Former congressional candidate Kimberly Klacik went from running a small, Baltimore-area nonprofit to becoming a conservative star tapped to speak at the Republican National Convention.
Now, recently amended campaign finance reports show the price of her rocket to fame and fundraising success last summer. The Federal Election Commission reports show Klacik — who lost in November to Democratic U.S. Rep. Kweisi Mfume by 43 percentage points — paid more than $4 million to Republican-oriented digital advertising and media companies to elevate her profile.
That amounted to nearly half of the whopping $8.3 million she raised in the race — a huge haul for a Republican in a Democratic-dominated district. Now, most of the money is gone.
Klacik and campaign treasurer Greg Stewart characterized the consulting fees Wednesday as a necessary expense.
“We were going against a big name,” Stewart said. “There was no other way.”
Mfume had defeated Klacik in a special election in the spring, and previously held the 7th Congressional seat from 1987 to 1996. The district includes parts of Baltimore City, Baltimore County and Howard County.
According to her latest FEC reports, Klacik spent $7.5 million and had $803,567 left in the bank as of the end of the year. About $3.6 million of the $7.5 million went to Olympic Media Group, an Alexandria, Virginia-based digital advertising and marketing firm, according to Stewart and her FEC reports.
“Every impression you make, there is a charge to it,” Stewart said. “We needed to hit millions of people. In order to get maximum distribution, we had to pay max.”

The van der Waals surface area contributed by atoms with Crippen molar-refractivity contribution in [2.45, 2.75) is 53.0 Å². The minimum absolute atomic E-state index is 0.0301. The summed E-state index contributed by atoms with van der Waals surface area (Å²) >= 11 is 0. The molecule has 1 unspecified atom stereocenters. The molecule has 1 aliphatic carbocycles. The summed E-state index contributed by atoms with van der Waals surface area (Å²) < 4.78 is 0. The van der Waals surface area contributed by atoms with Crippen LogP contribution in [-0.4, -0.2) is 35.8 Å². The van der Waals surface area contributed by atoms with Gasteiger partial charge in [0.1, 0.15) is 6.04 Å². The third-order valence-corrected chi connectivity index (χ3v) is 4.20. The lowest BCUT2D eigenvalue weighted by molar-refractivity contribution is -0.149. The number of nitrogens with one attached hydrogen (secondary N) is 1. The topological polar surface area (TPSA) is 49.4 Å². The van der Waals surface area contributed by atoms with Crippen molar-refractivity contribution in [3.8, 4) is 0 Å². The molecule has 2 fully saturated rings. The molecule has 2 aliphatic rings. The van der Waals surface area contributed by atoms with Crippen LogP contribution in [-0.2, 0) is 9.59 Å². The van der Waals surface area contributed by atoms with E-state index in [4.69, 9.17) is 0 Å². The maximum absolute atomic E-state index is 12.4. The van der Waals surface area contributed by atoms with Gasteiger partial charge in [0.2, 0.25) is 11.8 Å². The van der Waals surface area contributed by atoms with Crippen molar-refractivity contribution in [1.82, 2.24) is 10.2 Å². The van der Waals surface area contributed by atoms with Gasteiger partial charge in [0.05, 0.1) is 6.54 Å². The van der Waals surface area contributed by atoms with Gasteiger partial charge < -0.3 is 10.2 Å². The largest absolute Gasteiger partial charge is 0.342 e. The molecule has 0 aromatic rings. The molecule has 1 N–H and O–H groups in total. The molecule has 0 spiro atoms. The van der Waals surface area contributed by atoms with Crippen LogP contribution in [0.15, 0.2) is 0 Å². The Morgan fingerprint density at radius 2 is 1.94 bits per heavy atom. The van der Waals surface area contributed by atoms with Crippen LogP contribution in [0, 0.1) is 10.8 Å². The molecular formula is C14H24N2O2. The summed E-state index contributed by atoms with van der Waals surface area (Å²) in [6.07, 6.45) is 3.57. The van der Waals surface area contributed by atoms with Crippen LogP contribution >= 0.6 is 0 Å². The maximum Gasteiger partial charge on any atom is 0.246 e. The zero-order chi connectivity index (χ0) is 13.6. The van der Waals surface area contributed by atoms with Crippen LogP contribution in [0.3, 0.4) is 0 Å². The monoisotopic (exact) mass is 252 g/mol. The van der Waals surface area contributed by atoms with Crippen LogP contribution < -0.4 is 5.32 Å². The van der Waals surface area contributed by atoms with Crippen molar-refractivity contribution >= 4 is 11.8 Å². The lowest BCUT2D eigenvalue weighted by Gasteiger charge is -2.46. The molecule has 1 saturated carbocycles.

To donors who might ask why such a high percentage of contributions went to consultants, Stewart replied: “It’s a part of the game. If you want a million impressions, this is the cost.” Impressions are a measure of how many people are shown a digital ad.
“Kim is fantastic,” said Ryan Coyne, founder and CEO of Olympic Media Group. “As everyone in our industry knows, that money represents advertising budget spent on her behalf.”
The FEC records show Klacik’s campaign paid another $500,000 to Arsenal Media Group. A spokesman for that company said it used most of the money to place 15 digital, 30-second ads on various streaming sites. Arsenal produced a signature ad for Klacik, a video in which she walks down empty Baltimore streets, passes vacant homes and urges voters to give Republicans a chance.
Klacik attributed the steep prices not to the consultants, but to the outlets needed to convey her message and make her better known.
“That is how much it costs to push things out on platforms like Facebook and YouTube,” she told The Baltimore Sun Wednesday in a text.
Klacik was quoted Tuesday in a Washington Post article saying she was stunned when she learned the details of the contract with Olympic Media in the second half of last year. She told The Sun Wednesday that Olympic and Arsenal “did a great job.”
She tweeted later Wednesday: “We unfortunately live in a time where Big Tech will make you or break you.”
Maryland Policy & Politics
Klacik captured then-President Donald Trump’s attention in 2019 with videos of litter in Baltimore and scored another viral success with her 2020 ad showing scenes of empty Baltimore row houses. An ardent Trump backer, she appeared on television shows such as “The View,” and has started a political action committee.
Klacik’s original FEC reports for 2020 did not reflect how much her campaign paid Olympic Media. The campaign has been amending reports to document additional fees, and said it is still working to complete that task.
For example, a report covering from Oct. 15 to Nov. 23 showed a payment of $38,054 to Olympic. An amended filing dated Feb. 1 showed more than $1 million going to the firm.
Stewart said the amendment was needed because WinRed, a GOP fundraising platform that acts as a payment processor, was shown incorrectly as the recipient of what were instead payments to Olympic.
Klacik, who lives in Middle River, runs a nonprofit organization that helps disadvantaged women.
Most of her political contributions came from outside Maryland.
She raised more in the two-year congressional campaign cycle than all but about a dozen current U.S. House members, according to data compiled by the Center for Responsive Politics, a watchdog group.